Building Thriving Communities from an Indigenous Psychology Perspective: Research, Services and Policy Making


  1. To feature the current research paradigm of resilience and positive psychology in Southeast Asia.

  2. To integrate indigenous resources in the study of resilience.

  3. To empower early career researchers to conduct positive psychology study from the indigenous methodology.

  4. To promote cultural diversity in communal resilience.

  5. One of the Sustainable Development Goals’ highlights communities #11, Sustainable cities and communities.


  1. Meanings of resilience or thriving from an indigenous perspective.

  2. Cultural strengths and indigenous resources for coping with adversities in SEA societies.

  3. Methodological challenges and innovation for studying resilience in SEA communities.

  4. Local knowledge or wisdom on personal and communal strengths.

  5. Cultural adaptations of (western) mental health interventions for developing resilience or thriving among the SEA communities.

  6. Policy or programs that promote thriving or resilience of minority groups in this region.

  7. Indigenous practices (e.g., rituals, games, dramas, sports) that promote communal resilience.


  1. This meeting invites a renowned Indigenous Psychology (IP) scholar from an international network to talk more about practices and research in indigenous mental health and well-being, especially in the context of Aboriginal Health in Western Australia.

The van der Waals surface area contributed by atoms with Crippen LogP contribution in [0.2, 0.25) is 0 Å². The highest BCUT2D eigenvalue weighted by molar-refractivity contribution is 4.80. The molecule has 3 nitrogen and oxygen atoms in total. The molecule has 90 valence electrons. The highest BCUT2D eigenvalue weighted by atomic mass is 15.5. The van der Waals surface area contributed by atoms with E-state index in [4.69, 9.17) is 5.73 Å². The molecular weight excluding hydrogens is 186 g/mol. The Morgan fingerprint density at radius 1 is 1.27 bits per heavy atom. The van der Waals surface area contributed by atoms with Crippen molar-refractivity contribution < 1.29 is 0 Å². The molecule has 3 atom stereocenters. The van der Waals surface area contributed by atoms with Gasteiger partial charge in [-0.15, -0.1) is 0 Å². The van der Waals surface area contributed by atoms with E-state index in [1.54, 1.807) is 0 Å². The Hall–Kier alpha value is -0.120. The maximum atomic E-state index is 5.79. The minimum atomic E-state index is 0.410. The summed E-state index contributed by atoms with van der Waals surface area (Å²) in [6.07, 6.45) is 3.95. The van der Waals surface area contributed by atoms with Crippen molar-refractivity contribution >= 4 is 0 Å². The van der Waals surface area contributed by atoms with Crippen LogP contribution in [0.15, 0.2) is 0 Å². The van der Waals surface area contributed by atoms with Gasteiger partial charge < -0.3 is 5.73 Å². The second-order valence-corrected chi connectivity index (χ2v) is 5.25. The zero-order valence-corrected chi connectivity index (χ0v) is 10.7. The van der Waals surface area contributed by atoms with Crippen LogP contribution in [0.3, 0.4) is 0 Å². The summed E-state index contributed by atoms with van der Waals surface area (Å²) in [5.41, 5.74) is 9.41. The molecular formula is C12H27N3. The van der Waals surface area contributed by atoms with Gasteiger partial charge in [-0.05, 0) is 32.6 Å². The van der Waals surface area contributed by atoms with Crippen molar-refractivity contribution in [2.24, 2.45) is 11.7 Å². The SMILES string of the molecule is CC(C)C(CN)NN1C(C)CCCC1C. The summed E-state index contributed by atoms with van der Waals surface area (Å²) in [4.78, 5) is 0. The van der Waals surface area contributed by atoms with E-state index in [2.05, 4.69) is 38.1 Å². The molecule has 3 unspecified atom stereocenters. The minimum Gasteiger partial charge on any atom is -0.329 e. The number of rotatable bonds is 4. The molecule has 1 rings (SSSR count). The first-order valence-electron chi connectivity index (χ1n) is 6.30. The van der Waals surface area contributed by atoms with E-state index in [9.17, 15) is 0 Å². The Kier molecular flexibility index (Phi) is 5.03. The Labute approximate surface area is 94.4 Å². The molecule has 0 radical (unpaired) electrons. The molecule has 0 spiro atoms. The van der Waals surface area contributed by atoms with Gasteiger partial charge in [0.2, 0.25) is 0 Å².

2. This meeting has two Plenary Sessions with renowned international psychologists to talk about their works on resilience and trauma from indigenous and psycho-anthropological approach.

  3. This meeting has research presentation sessions devoted to researchers, including early-career and student researchers to present their current research related to SEA.

  4. This meeting has three networking forums to facilitate the discussion on future collaboration in research, education or training, and practices with IP approach among scholars in SEA.

  5. This meeting provides an opportunity for early-career and student researchers to submit a full paper that will be considered to be published by partner journals of SEAIP 2023 Conference.



Professor Pat Dudgeon

University of West Australia (UWA)

Dr. Ryan Chua
Dr. Robert Lemelson

Monash University, Malaysia (MUM)

University of California, Los Angeles (UCLA)

Topic: Practices and Research of Decolonial Psychology in the Study of Indigenous Resilience

Topic: Researching Resilience from the Indigenous Psychology Approach

Topic: Researching Trauma from the Psycho-anthropological Approach